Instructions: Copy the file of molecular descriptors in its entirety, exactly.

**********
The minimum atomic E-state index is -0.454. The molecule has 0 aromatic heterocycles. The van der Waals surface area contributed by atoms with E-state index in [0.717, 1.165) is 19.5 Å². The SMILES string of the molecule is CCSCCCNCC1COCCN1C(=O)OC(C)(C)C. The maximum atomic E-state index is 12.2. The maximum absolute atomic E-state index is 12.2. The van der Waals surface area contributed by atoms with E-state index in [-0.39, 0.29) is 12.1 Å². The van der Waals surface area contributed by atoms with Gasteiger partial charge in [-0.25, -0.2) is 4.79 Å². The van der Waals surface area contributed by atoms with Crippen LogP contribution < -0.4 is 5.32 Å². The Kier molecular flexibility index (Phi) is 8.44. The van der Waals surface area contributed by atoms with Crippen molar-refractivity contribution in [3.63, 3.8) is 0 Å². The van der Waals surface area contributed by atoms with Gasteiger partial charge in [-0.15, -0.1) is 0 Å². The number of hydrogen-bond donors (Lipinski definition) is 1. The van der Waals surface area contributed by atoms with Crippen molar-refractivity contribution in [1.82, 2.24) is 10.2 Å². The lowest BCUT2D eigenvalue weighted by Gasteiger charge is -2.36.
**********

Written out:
The minimum atomic E-state index is -0.454. The molecule has 0 aromatic heterocycles. The van der Waals surface area contributed by atoms with E-state index in [0.717, 1.165) is 19.5 Å². The SMILES string of the molecule is CCSCCCNCC1COCCN1C(=O)OC(C)(C)C. The maximum atomic E-state index is 12.2. The maximum absolute atomic E-state index is 12.2. The van der Waals surface area contributed by atoms with E-state index in [-0.39, 0.29) is 12.1 Å². The van der Waals surface area contributed by atoms with Gasteiger partial charge in [-0.25, -0.2) is 4.79 Å². The van der Waals surface area contributed by atoms with Crippen LogP contribution < -0.4 is 5.32 Å². The Kier molecular flexibility index (Phi) is 8.44. The van der Waals surface area contributed by atoms with Crippen molar-refractivity contribution in [3.63, 3.8) is 0 Å². The van der Waals surface area contributed by atoms with Gasteiger partial charge in [-0.15, -0.1) is 0 Å². The number of hydrogen-bond donors (Lipinski definition) is 1. The van der Waals surface area contributed by atoms with Crippen molar-refractivity contribution in [1.82, 2.24) is 10.2 Å². The lowest BCUT2D eigenvalue weighted by Gasteiger charge is -2.36.